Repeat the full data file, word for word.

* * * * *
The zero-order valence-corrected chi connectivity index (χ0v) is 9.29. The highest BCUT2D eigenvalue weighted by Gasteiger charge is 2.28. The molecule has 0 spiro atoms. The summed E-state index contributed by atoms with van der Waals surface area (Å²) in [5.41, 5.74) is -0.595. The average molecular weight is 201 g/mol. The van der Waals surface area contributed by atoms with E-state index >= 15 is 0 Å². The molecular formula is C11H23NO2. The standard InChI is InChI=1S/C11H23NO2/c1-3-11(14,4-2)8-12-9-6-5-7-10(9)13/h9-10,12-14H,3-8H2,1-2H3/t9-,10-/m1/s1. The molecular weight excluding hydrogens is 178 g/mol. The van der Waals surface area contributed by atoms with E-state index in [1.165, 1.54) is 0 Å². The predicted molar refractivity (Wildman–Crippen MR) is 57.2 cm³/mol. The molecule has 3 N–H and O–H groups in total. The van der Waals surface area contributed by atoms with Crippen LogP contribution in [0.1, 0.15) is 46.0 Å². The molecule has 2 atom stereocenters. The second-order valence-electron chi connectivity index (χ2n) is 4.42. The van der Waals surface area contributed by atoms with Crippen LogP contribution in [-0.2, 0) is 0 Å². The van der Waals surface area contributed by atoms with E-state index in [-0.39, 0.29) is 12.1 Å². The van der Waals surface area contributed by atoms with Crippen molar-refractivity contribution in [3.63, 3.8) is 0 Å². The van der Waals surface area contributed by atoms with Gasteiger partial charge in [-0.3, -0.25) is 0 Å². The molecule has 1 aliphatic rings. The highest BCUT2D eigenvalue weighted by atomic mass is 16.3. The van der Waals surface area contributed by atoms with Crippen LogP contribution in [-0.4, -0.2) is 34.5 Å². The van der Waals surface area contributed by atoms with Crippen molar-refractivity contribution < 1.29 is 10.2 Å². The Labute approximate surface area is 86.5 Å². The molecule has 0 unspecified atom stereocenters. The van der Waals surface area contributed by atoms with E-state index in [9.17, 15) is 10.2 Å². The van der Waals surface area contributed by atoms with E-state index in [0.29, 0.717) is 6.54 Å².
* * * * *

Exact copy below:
The zero-order valence-corrected chi connectivity index (χ0v) is 9.29. The highest BCUT2D eigenvalue weighted by Gasteiger charge is 2.28. The molecule has 0 spiro atoms. The summed E-state index contributed by atoms with van der Waals surface area (Å²) in [5.41, 5.74) is -0.595. The average molecular weight is 201 g/mol. The van der Waals surface area contributed by atoms with E-state index >= 15 is 0 Å². The molecular formula is C11H23NO2. The standard InChI is InChI=1S/C11H23NO2/c1-3-11(14,4-2)8-12-9-6-5-7-10(9)13/h9-10,12-14H,3-8H2,1-2H3/t9-,10-/m1/s1. The molecular weight excluding hydrogens is 178 g/mol. The van der Waals surface area contributed by atoms with E-state index in [1.165, 1.54) is 0 Å². The predicted molar refractivity (Wildman–Crippen MR) is 57.2 cm³/mol. The molecule has 3 N–H and O–H groups in total. The van der Waals surface area contributed by atoms with Crippen LogP contribution in [0.1, 0.15) is 46.0 Å². The molecule has 2 atom stereocenters. The second-order valence-electron chi connectivity index (χ2n) is 4.42. The van der Waals surface area contributed by atoms with Crippen LogP contribution in [-0.2, 0) is 0 Å². The van der Waals surface area contributed by atoms with E-state index in [-0.39, 0.29) is 12.1 Å². The van der Waals surface area contributed by atoms with Crippen molar-refractivity contribution in [3.63, 3.8) is 0 Å². The van der Waals surface area contributed by atoms with Gasteiger partial charge in [-0.3, -0.25) is 0 Å². The molecule has 1 aliphatic rings. The highest BCUT2D eigenvalue weighted by atomic mass is 16.3. The van der Waals surface area contributed by atoms with Crippen LogP contribution in [-0.4, -0.2) is 34.5 Å². The van der Waals surface area contributed by atoms with Crippen molar-refractivity contribution < 1.29 is 10.2 Å². The Labute approximate surface area is 86.5 Å². The molecule has 0 unspecified atom stereocenters. The van der Waals surface area contributed by atoms with E-state index in [9.17, 15) is 10.2 Å². The van der Waals surface area contributed by atoms with E-state index in [0.29, 0.717) is 6.54 Å².